The definition of Custody under S.2(1) Divorce Act 1985 “includes care, upbringing and any other incident of custody”. The wording of the act precludes the Courts from applying a narrow interpretation to the term. The Law Reform Commission of Canada report, upon which the Divorce Act is based, explains the term to include several legal meanings. The report states that the term “stands for the whole collection of legal powers (many of which connote parental obligations as much as “rights”) of fathers and mothers over their children: the power to raise and control the child, to determine the nature and amount of the child’s education, to determine his or her religious upbringing, to administer the child’s property, to grant or withhold consent to the marriage of an under-age child, to apply to the courts on his or her behalf, and so on. In its narrower sense, it means simply “care and upbringing” or, to use a more vivid but unfortunate phrase, ‘possession’.”
The Courts under S. 16(1) Divorce Act 1985 may on application, by one or both of the parents or custody lawyers on their behalf, make an order (known as the custody order) in relation to the custody of or the access to (or both) any or all children of the marriage. There are generally three forms of custodial arrangements which are commonly made by a custody agreement or custody order. These are sole custody, joint custody and shared custody. In making any decision the Court is obligated to ensure that the arrangement is in the ‘best interest of the children’.
(can be made until the child or children turn 18 years of age Sharpe v Sharpe)
a – SOLE CUSTODY:
Sole custody is when one parent is granted full parental control and ultimate parental responsibility for the care, upbringing and education of the child, to the exclusion of any interference by the other parent. (Kruger v Kruger). Parental conduct of each parent may be considered, but only to the extent to which it can have a direct effect on the parent’s ability to guide and help a child (Baker v Baker). It is significant to note that under the ‘tender’ year’s doctrine, for children in their ‘tender’ years (generally the age of 4 and under) preference is given to the mother over the father. The only relevant issue on custody and access matters is the best interest of the child (Gordon v Goertz)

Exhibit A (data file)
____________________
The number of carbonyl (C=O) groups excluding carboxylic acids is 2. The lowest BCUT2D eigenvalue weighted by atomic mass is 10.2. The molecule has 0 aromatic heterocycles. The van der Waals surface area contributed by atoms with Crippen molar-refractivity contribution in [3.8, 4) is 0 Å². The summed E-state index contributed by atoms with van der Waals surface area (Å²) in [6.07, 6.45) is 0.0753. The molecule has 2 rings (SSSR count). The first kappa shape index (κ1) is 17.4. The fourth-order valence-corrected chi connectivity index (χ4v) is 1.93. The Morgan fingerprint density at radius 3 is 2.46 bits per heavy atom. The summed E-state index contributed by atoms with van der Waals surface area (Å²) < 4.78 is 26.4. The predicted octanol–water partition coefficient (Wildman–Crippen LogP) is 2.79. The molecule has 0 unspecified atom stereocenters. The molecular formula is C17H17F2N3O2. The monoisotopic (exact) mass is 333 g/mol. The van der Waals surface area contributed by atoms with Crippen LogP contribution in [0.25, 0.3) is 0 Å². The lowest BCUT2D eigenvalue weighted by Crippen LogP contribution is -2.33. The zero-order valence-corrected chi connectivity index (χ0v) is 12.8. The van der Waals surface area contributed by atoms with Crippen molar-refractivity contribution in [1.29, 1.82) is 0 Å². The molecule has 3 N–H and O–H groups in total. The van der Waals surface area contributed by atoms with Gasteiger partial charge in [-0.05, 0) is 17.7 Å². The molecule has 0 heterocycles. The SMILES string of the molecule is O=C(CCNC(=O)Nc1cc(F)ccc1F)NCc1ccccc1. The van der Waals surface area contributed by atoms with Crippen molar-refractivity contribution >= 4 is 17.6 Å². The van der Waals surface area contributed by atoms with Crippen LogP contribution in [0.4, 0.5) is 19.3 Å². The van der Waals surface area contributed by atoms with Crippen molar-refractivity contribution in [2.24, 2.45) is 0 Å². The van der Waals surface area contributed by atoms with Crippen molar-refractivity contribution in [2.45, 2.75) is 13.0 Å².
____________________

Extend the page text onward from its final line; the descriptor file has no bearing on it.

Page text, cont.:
b- JOINT CUSTODY:
Where sole custody is found not to be in the ‘best interest of the child’ a Joint custody arrangement, settlement or custody order may be made. Joint custody is where parental control and responsibility for the care, upbringing and education of the child is shared by both parents. Thus, one parent cannot carry out the decision making for the child with exclusivity. However, it is important to note that joint custody does not equate to equal access and pertains more to the sharing of decision-making powers of the parents rather than physical access and control of the child. Although the Courts can without application make a joint custody order it is to be noted that it requires willingness by the one or both of the parents to do so, it is not something which can be imposed upon them if one parent declines the responsibility and must be in the ‘best interest of the child’ (Kruger v Kruger).
c- SHARED CUSTODY:
Shared custody is a custody arrangement where the child or children are required to spend at least 40% of their time with both parents. The time is calculated based upon the number of hours each parent is ‘responsible’ for the child rather than the time each parent is physically with the child. For instance, the time spent at school will be accredited to the parent who is responsible at that time for the child.
In order to determine the best and most functional custody arrangement, which also best reflects the ‘best interest of the child(ren)’ the use of services provided by custody lawyers is recommended.
If you need help with an ongoing Custody dispute, contact one of our experienced child custody lawyers today, we serve our clients across GTA and the province of Ontario on select cases.
Disclaimer: Use of this site and sending or receiving information through it does not establish a solicitor / client relationship. The views expressed and the content provided on this blog is for non-profit educational purposes. It is not, and is not intended to be, legal advice on any specific set of facts. The use of this website does not create a solicitor-client (attorney-client) relationship. If you require legal advice, you should contact a lawyer directly.Back